These substances, found in citrus fruits, appear to help sweep carcinogens out of the body while helping to inhibit the spread of breast cancer cells. In a study published in the journal Nutrition and Cancer, the authors wrote, ""These compounds have been shown to exert chemopreventive and chemotherapeutic activities in mammary tumor [cells] and represent a new class of breast cancer therapeutic agents."

    Found in These Foods: Citrus fruits, including grapefruits, oranges and tangerines

  3. Indole-3-carbinol

    This is a phytochemcial that belongs to the glucosinolate family. It's formed when certain vegetables are crushed or cooked. Research has found that it deactivates an estrogen metabolite that promotes tumor growth, particularly in breast cells. It's also been found to keep cancer cells from spreading to other parts of the body.

    Found in These Foods: Cruciferous vegetables, including broccoli, cauliflower, Brussels sprouts, cabbage, collard greens, kale, bok choy, arugula, horseradish, radishes, watercress, daikon, kohlrabi, mustard greens and rutabaga

  4. Calcium d-glucarate

    This substance has been found to inhibit beta-glucuronidase, an enzyme that, when elevated, is associated with an increased risk of cancer, particularly hormone-dependent varieties like breast, prostate and colon cancers. Studies in rats have shown that this substance reduces breast cancer by as much as 70 percent. It also has detoxifying properties that may help the body excrete potentially toxic compounds.

    Found in These Foods: Oranges, apples, grapefruits and cruciferous vegetables

  5. Lignan

    This phytoestrogen inhibits estrogen production, which may stop the growth of breast cancer, according to the Mayo Clinic.

    Found in These Foods: Flaxseed, pumpkin, sunflower and poppy seeds, whole grains (rye, oats, barley), fruits (especially berries) and vegetables

  6. Epigallocatechin-3 gallate (EGCG)

    This phytochemical has been found to strongly inhibit the growth of breast cancer cells while leaving normal cells alone. A study published in the International Journal of Cancer found that Asian-American women who drank about three ounces of green tea (which contains EGCG) a day had a 47 percent lower risk of breast cancer than those who did not drink green tea, according to the American Institute for Cancer Research.

    Further, a meta-analysis in the June 2005 issue of Integrative Cancer Therapies found that evidence to date suggests drinking five or more cups of green tea a day shows a non-statistically significant trend toward preventing breast cancer.

    Found in These Foods: Green tea and green tea extract

  7. Lycopene

    This antioxidant is a member of the carotenoid family. Studies have found that consuming lycopene is associated with a reduced risk of breast cancer. In one study in rats, those given lycopene-enriched tomato developed fewer tumors and had smaller tumor volume than the control rats. Lycopene also attacks free radicals in the body that may trigger cancer.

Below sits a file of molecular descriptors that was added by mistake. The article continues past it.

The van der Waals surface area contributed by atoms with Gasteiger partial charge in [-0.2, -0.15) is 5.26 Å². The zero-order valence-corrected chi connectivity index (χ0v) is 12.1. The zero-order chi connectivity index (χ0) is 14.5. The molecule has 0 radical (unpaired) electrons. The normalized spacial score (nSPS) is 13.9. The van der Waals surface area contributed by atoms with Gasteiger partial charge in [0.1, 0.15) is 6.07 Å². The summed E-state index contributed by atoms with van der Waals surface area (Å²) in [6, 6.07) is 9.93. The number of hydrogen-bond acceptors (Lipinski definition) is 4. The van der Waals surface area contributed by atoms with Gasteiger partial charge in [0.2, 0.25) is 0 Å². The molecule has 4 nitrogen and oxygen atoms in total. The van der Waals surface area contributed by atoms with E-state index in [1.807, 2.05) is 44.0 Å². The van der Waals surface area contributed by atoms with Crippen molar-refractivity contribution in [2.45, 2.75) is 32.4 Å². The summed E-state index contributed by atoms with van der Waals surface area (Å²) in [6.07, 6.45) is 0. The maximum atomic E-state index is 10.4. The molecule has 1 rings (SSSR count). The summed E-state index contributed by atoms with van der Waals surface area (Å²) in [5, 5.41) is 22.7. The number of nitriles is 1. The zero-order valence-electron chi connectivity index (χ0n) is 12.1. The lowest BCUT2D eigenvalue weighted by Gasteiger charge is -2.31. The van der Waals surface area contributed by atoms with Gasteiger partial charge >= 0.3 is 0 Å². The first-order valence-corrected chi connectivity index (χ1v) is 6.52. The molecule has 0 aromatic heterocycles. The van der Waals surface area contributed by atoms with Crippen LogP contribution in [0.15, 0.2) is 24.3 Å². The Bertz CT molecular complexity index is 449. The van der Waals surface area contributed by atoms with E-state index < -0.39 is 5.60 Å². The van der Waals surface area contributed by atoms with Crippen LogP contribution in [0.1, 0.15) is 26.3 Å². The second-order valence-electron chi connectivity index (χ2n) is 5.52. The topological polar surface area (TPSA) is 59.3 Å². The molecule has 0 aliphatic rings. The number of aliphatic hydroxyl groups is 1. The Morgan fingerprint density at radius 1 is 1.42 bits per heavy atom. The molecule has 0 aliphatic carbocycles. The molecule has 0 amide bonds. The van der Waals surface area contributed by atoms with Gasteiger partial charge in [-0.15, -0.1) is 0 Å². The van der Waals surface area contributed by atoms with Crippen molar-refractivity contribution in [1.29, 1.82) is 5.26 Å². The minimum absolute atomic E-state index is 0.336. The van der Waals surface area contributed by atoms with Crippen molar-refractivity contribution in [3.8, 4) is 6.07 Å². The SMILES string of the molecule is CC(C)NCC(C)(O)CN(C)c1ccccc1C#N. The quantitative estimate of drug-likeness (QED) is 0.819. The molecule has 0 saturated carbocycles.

Found in These Foods: Tomatoes (particularly cooked varieties such as tomato sauces, paste and ketchup), watermelons, carrots, red peppers, apricots, papaya, pink grapefruit and guava

  8. Oleic Acid

    A Northwestern University study, published in the journal Annals of Oncology, found that oleic acid inhibited activity levels of the Her-2/neu gene. This gene is thought to trigger breast cancer and is found in over one-fifth of breast cancer patients. The gene is associated with highly aggressive tumors and poor prognosis.

    Found in These Foods: Olive oil, avocados, almond oil, peanut, pecan, cashew and macadamia oils

References:

American Cancer Society

News Target: Sunlight Emerging as Treatment for Breast Cancer

Annals of Oncology, March 2005;16(3):359-71

Nutrition and Cancer, 1998;32(1):1-7

Alternative Medicine Review: Calcium-D-glucarate

American Institute for Cancer Research

Mayo Clinic: Breast Cancer Prevention

8 Tips to Get Rid of Pain

Written: 03/19/2008 | Join the discussion (0)

For the majority of Americans, pain -- either chronic or the kind that comes and goes -- is a way of life. More than half of us suffer from physical pain, which means that if you were to stop someone randomly on the street and ask "Are you in pain?" chances are high that they'd say yes.

This finding comes from a nationwide phone survey of over 1,200 Americans, sponsored by Stanford University Medical Center, ABC News and USA Today. Back pain was the most common type of pain reported, followed by knee and shoulder pain, joint pain and headaches.

When pain strikes, about 80 percent of Americans reach for over-the-counter drugs or home remedies to help. 60 percent have also tried other pain-relief methods including prescription drugs, bed rest and prayer. More than 10 percent of adults now rely on prescription painkillers everyday (interestingly, the survey reported that prayer and prescription drugs worked best, and equally well, in addressing Americans' pain).

And the pain is more than just a mere nuisance, as it can severely impact people's work, relationships, mood and more.

"Pain has been a hidden disease; it has not received as much attention as other diseases. But now there's a growing recognition that pain really is not just the sensation we have--it's something that interferes with every one of us, with life," said Raymond Gaeta, M.D., associate professor of anesthesia at the Stanford School of Medicine and director of pain management services at Stanford Hospital & Clinics.